Philanthropy and Innovation

Earlier today, Bill Gates released his second annual letter as co-chair of the Bill & Melinda Gates Foundation. The letter is well worth your time, particularly if you are interested in efforts to improve education and global health.

One passage that caught my eye was his description of the foundation’s strategy:

Melinda and I see our foundation’s key role as investing in innovations that would not otherwise be funded. This draws not only on our backgrounds in technology but also on the foundation’s size and ability to take a long-term view and take large risks on new approaches. Warren Buffett put it well in 2006 when he told us, “Don’t just go for safe projects. You can bat a thousand in this game if you want to by doing nothing important. Or you’ll bat something less than that if you take on the really tough problems.” We are backing innovations in education, food, and health as well as some related areas like savings for the poor. …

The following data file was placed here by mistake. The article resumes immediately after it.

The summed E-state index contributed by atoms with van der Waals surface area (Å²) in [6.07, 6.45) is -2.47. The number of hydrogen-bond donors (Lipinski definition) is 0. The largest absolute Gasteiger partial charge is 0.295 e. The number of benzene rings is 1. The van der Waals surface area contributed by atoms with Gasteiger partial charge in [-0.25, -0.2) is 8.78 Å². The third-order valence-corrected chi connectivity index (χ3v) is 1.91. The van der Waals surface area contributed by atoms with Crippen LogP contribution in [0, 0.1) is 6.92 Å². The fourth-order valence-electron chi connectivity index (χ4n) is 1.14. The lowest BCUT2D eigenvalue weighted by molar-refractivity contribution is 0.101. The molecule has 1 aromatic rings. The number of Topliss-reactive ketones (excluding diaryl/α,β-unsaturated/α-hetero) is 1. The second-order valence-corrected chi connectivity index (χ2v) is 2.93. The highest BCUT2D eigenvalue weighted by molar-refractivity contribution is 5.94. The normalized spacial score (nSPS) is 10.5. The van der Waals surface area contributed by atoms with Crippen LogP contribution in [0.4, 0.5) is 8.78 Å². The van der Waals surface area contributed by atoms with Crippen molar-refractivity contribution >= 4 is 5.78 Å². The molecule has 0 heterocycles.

We have a framework for deciding which innovations we get behind. A key criterion for us is that once the innovation is proven, the cost of maintaining it needs to be much lower than the benefit, so that individuals or governments will want to keep it going when we are no longer involved. Many things we could fund don’t meet this requirement, so we stay away from them. Another consideration for us is the ability to find partners with excellent teams of people who will benefit from significant resources over a period of 5 to 15 years.

There are five principles here: do things that others won’t do, think long-term, take risks, choose strong partners, and target eventual self-sufficiency. All are important, but the fifth deserves particular emphasis.

The classic “fail” in development efforts is to finance upfront investments–building a school, for example–without giving thought to how beneficiaries will later manage it–e.g., how students will get books, who will teach, etc.

To go for the “win”, Gates thus focuses on investments — creating new vaccines, developing new crop varieties, or inventing new teaching methods–that can be self-sustaining by beneficiaries (or their governments) once the upfront costs have been covered.

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